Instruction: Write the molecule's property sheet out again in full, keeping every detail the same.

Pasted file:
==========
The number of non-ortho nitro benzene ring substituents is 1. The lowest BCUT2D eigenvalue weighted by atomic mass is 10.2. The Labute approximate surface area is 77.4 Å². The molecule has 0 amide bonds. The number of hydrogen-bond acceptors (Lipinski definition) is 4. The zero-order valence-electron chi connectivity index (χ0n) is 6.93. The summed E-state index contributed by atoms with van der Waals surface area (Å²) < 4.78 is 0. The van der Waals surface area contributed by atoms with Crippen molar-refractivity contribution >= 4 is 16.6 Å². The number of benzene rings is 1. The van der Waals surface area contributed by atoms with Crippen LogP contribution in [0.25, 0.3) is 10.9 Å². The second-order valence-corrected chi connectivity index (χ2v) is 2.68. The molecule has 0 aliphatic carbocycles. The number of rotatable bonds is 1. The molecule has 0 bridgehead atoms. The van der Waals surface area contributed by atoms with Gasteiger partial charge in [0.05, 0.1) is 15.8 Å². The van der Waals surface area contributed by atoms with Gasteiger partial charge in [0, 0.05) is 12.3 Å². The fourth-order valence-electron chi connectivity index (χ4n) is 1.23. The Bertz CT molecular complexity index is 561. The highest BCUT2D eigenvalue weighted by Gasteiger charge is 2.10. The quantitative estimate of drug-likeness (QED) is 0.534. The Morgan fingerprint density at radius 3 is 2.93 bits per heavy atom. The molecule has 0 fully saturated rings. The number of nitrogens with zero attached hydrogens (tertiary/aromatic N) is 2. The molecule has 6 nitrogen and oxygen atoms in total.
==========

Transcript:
The number of non-ortho nitro benzene ring substituents is 1. The lowest BCUT2D eigenvalue weighted by atomic mass is 10.2. The Labute approximate surface area is 77.4 Å². The molecule has 0 amide bonds. The number of hydrogen-bond acceptors (Lipinski definition) is 4. The zero-order valence-electron chi connectivity index (χ0n) is 6.93. The summed E-state index contributed by atoms with van der Waals surface area (Å²) < 4.78 is 0. The van der Waals surface area contributed by atoms with Crippen molar-refractivity contribution >= 4 is 16.6 Å². The number of benzene rings is 1. The van der Waals surface area contributed by atoms with Crippen LogP contribution in [0.25, 0.3) is 10.9 Å². The second-order valence-corrected chi connectivity index (χ2v) is 2.68. The molecule has 0 aliphatic carbocycles. The number of rotatable bonds is 1. The molecule has 0 bridgehead atoms. The van der Waals surface area contributed by atoms with Gasteiger partial charge in [0.05, 0.1) is 15.8 Å². The van der Waals surface area contributed by atoms with Gasteiger partial charge in [0, 0.05) is 12.3 Å². The fourth-order valence-electron chi connectivity index (χ4n) is 1.23. The Bertz CT molecular complexity index is 561. The highest BCUT2D eigenvalue weighted by Gasteiger charge is 2.10. The quantitative estimate of drug-likeness (QED) is 0.534. The Morgan fingerprint density at radius 3 is 2.93 bits per heavy atom. The molecule has 0 fully saturated rings. The number of nitrogens with zero attached hydrogens (tertiary/aromatic N) is 2. The molecule has 6 nitrogen and oxygen atoms in total.